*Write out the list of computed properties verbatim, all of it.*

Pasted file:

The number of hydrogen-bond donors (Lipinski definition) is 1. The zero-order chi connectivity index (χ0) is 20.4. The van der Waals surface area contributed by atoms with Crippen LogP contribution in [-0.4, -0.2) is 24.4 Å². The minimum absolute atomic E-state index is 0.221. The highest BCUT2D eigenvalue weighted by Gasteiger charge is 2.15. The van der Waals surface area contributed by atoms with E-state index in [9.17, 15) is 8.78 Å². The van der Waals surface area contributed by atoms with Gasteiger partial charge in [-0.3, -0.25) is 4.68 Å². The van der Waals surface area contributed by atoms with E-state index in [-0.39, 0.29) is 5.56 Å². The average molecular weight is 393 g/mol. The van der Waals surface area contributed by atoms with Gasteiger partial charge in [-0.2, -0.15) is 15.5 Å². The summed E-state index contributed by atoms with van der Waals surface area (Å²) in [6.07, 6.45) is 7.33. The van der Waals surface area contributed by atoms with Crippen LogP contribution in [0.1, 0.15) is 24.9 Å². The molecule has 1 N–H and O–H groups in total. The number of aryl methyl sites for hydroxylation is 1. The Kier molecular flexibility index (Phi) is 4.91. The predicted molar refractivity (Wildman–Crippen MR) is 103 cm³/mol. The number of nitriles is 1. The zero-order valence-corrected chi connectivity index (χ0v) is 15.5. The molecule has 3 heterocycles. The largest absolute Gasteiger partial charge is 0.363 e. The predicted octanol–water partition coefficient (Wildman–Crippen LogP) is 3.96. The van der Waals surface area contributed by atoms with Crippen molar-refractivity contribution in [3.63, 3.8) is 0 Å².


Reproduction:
The number of hydrogen-bond donors (Lipinski definition) is 1. The zero-order chi connectivity index (χ0) is 20.4. The van der Waals surface area contributed by atoms with Crippen LogP contribution in [-0.4, -0.2) is 24.4 Å². The minimum absolute atomic E-state index is 0.221. The highest BCUT2D eigenvalue weighted by Gasteiger charge is 2.15. The van der Waals surface area contributed by atoms with E-state index in [9.17, 15) is 8.78 Å². The van der Waals surface area contributed by atoms with Gasteiger partial charge in [-0.3, -0.25) is 4.68 Å². The van der Waals surface area contributed by atoms with E-state index in [-0.39, 0.29) is 5.56 Å². The average molecular weight is 393 g/mol. The van der Waals surface area contributed by atoms with Gasteiger partial charge in [-0.2, -0.15) is 15.5 Å². The summed E-state index contributed by atoms with van der Waals surface area (Å²) in [6.07, 6.45) is 7.33. The van der Waals surface area contributed by atoms with Crippen LogP contribution in [0.1, 0.15) is 24.9 Å². The molecule has 1 N–H and O–H groups in total. The number of aryl methyl sites for hydroxylation is 1. The Kier molecular flexibility index (Phi) is 4.91. The predicted molar refractivity (Wildman–Crippen MR) is 103 cm³/mol. The number of nitriles is 1. The zero-order valence-corrected chi connectivity index (χ0v) is 15.5. The molecule has 3 heterocycles. The largest absolute Gasteiger partial charge is 0.363 e. The predicted octanol–water partition coefficient (Wildman–Crippen LogP) is 3.96. The van der Waals surface area contributed by atoms with Crippen molar-refractivity contribution in [3.63, 3.8) is 0 Å².